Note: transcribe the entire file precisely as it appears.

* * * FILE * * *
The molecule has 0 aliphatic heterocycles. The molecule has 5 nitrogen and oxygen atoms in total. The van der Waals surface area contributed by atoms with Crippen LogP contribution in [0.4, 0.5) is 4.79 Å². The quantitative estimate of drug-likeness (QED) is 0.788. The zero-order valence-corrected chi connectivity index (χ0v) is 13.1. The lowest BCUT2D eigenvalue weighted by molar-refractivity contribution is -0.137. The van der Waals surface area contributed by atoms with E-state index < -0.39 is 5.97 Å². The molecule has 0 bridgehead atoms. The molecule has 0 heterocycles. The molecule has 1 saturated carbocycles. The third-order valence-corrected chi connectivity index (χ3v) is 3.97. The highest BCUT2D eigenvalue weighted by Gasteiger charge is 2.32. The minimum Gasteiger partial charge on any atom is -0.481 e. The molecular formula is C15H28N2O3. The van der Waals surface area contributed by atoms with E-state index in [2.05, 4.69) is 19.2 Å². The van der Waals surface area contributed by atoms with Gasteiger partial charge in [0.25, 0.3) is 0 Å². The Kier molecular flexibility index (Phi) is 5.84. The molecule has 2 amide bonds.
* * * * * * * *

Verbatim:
The molecule has 0 aliphatic heterocycles. The molecule has 5 nitrogen and oxygen atoms in total. The van der Waals surface area contributed by atoms with Crippen LogP contribution in [0.4, 0.5) is 4.79 Å². The quantitative estimate of drug-likeness (QED) is 0.788. The zero-order valence-corrected chi connectivity index (χ0v) is 13.1. The lowest BCUT2D eigenvalue weighted by molar-refractivity contribution is -0.137. The van der Waals surface area contributed by atoms with E-state index < -0.39 is 5.97 Å². The molecule has 0 bridgehead atoms. The molecule has 0 heterocycles. The molecule has 1 saturated carbocycles. The third-order valence-corrected chi connectivity index (χ3v) is 3.97. The highest BCUT2D eigenvalue weighted by Gasteiger charge is 2.32. The minimum Gasteiger partial charge on any atom is -0.481 e. The molecular formula is C15H28N2O3. The van der Waals surface area contributed by atoms with E-state index in [2.05, 4.69) is 19.2 Å². The van der Waals surface area contributed by atoms with Gasteiger partial charge in [0.25, 0.3) is 0 Å². The Kier molecular flexibility index (Phi) is 5.84. The molecule has 2 amide bonds.